What Charlize Theron does for Snow White and The Huntsman in her role as the Wicked Queen is a bit like what Godzilla does for a Godzilla movie: She gives you something big and distracting to look at while a lot of thinly defined victims run around frantically trying to avoid a grisly death at her hand.

The Scripps National Spelling Bee is down to the 50 semifinalists. Today at 10:00 Eastern, they'll compete in the semifinals (broadcast on ESPN2), and then tonight at 8:00, they'll hold the finals (broadcast on ESPN). You can also follow an online streaming version at ESPN online, but to be honest, it's an extremely cumbersome process that I haven't yet gotten to work for me.

It probably speaks to the complexity of Mad Men that the same episode can be a highlight of the series for some and a lowlight for others. Sunday night's episode, "The Other Woman," instantly became a favorite of a lot of observers and writers, but for me, it was a rarity on Mad Men: a serious and profound misstep.

I would hope it's obvious that if you haven't seen Sunday's episode and plan to watch it, you should stop reading.

When you've seen a lot of movies where Toronto plays the part of New York, you come to appreciate location shooting. And on today's All Things Considered, you'll hear from the star of one of television's more ambitious series when it comes to location shooting: Route 66, which followed two guys around the country in a cool Corvette as they looked for a place to settle.

On this week's show, we start with endings — because we're ironic that way. Various shows have ended this spring, and we thought it was a good time to talk about how you wrap up a TV show, a book series, or whatever needs closure. The "visceral need for narrative closure"? We're on it. Whether it "satisfies you upon reflection"? We're on that, too.

This week, we got our first look at the trailer for The Great Gatsby, the Baz Luhrmann 3-D extravaganza starring Tobey Maguire as Nick, Carey Mulligan as Daisy, and Leonardo DiCaprio as ... well, you know. It will come out at Christmas, so that gives us more than six months to make semi-informed predictions about its quality.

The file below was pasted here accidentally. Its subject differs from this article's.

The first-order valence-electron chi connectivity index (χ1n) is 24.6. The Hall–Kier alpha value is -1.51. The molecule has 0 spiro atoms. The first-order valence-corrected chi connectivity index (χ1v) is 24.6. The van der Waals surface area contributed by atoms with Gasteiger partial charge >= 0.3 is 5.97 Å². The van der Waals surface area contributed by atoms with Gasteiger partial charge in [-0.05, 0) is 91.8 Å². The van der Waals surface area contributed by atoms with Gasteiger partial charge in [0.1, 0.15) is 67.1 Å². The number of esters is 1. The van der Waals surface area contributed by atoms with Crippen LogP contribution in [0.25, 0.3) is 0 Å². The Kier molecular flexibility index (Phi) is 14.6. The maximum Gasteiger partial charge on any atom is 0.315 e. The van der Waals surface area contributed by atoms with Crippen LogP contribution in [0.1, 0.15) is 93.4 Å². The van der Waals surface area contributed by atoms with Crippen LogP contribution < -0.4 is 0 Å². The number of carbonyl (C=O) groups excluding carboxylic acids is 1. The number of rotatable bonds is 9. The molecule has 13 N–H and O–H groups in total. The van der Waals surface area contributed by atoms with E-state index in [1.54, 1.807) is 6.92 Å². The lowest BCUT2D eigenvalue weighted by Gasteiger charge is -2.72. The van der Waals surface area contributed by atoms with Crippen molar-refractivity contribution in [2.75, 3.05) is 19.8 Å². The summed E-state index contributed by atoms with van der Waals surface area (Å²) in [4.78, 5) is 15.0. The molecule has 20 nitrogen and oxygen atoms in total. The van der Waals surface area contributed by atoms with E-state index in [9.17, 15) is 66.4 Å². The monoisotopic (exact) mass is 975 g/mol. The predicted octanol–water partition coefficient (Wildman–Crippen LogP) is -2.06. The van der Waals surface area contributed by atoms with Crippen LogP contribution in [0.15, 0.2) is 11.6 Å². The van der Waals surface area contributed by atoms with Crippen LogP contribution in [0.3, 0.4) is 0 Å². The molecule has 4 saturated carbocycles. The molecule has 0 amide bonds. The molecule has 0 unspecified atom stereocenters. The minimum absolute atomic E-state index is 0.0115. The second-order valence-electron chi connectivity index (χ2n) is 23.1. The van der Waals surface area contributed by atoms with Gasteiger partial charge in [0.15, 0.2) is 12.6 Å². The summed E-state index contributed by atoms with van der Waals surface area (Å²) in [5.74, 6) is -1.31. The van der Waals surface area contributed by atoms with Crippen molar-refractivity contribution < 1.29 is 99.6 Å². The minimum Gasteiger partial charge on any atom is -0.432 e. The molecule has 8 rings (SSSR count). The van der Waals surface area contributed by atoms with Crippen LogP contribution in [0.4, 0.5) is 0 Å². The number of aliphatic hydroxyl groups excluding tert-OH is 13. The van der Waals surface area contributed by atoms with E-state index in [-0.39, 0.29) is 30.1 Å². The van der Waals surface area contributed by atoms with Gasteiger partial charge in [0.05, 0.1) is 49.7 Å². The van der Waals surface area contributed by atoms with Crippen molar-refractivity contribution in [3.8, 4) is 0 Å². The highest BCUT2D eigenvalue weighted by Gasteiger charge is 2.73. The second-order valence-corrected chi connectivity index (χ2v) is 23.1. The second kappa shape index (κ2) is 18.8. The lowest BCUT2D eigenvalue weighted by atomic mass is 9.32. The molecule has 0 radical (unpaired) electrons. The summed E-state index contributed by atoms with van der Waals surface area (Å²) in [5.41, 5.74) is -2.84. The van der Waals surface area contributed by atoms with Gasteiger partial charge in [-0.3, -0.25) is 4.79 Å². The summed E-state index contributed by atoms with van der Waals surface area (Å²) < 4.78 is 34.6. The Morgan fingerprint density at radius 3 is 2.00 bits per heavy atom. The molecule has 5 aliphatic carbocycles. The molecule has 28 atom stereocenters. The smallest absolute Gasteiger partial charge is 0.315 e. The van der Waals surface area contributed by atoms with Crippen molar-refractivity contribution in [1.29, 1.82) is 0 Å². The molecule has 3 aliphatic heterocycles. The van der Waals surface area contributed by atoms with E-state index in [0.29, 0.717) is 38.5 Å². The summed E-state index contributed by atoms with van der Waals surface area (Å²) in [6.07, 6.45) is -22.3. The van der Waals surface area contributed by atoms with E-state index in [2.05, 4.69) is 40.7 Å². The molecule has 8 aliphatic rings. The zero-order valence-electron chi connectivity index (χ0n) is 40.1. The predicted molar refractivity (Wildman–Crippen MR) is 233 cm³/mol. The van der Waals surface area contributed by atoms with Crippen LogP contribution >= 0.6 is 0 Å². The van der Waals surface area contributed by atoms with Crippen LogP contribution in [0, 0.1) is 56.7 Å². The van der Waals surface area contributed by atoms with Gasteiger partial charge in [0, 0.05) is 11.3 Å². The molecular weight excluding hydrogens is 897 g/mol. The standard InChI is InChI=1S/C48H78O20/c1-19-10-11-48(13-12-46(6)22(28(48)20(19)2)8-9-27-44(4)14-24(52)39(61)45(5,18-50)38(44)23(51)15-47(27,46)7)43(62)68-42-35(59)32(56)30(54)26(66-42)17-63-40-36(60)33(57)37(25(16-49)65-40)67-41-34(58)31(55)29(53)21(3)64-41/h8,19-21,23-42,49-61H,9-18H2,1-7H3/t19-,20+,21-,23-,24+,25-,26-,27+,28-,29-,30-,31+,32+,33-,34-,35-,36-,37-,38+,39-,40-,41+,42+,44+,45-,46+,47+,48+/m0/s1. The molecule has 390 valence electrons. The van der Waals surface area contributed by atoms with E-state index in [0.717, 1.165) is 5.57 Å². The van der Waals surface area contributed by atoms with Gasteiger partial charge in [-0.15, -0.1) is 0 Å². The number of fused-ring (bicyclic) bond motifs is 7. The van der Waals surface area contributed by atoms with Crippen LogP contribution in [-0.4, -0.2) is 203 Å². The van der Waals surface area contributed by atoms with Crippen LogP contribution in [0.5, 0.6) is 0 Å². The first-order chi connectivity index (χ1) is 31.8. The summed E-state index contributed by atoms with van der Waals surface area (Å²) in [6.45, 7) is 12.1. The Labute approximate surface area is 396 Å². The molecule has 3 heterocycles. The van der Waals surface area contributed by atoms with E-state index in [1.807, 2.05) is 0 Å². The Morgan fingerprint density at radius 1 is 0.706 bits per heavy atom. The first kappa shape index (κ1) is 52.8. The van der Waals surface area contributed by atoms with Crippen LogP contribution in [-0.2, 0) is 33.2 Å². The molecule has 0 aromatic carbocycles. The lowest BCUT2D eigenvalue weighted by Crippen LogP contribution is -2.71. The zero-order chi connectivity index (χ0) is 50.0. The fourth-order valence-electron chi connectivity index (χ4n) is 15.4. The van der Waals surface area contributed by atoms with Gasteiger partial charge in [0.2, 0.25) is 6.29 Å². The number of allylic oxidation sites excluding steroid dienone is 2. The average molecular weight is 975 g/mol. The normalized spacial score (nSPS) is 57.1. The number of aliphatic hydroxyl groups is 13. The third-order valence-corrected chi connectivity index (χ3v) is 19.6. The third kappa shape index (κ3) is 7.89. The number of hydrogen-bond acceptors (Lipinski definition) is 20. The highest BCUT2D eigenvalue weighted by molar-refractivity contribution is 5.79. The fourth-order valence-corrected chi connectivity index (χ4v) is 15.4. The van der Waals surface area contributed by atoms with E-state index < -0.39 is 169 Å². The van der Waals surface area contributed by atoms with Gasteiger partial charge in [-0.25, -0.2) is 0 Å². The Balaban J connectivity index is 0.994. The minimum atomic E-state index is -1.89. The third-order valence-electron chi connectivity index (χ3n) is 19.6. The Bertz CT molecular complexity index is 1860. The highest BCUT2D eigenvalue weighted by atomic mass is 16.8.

Being named "Phillip Phillips" kind of makes Phillip Phillips sound like he was created like a Cabbage Patch Kid, and after his manufacture, someone said, "What should we call him?" And somebody else said, "Phillip!" And then the first person said, "Phillip what?" But by then, the well of creativity had run dry. "Phillip ... Phillips!"

A star is born.

Hulu isn't content being your source of Saturday Night Live clips and full episodes of Glee. Like Netflix, they have one eye on original content, and one of their recent announcements is that they're bringing you a movie review show — wait, an anti-movie-review show — called Spoilers, starring Kevin Smith (the writer-director behind Clerks, Chasing Amy, and Dogma, among others).

Saturday Night Live has always had a stealthily big heart. You can see it when the hosts people really like get hugs from everyone at the end of a show, and you can see it when people come back for guest appearances, and you've certainly seen it in some well-known moments in which the show says goodbye. That includes genuinely sad moments like the night Steve Martin hosted the show hours after Gilda Radner died, as well as considerably lighter fare like singing "So Long, Farewell" when Phil Hartman was leaving.

Dear Justin Bieber,

If you are at an event — in this case Sunday's Billboard Music Awards — where Gladys Knight is also, and she is dressed like this:

You are not meant to dress like this.

Sincerely yours,

Would Wear Pajamas To Work If They Let Me But They Don't Because Of Dignity DO YOU SEE HOW THAT WORKS?

On this week's Pop Culture Happy Hour, I am back from vacation and back at the table, and boy, was I glad to be there.

Babies! Babies babies! Pregnancy and babies! Babies and pregnancy! Strollers full of babies!

The New York Shakespeare Exchange says its goal is "to encourage an enthusiastic appreciation of classical theater and to expand the reach of the art form within new and existing audiences." More specifically, it's interested in the question of "what happens when contemporary culture is infused with Shakespearean poetry and themes in unexpected ways."

What, exactly, does that mean?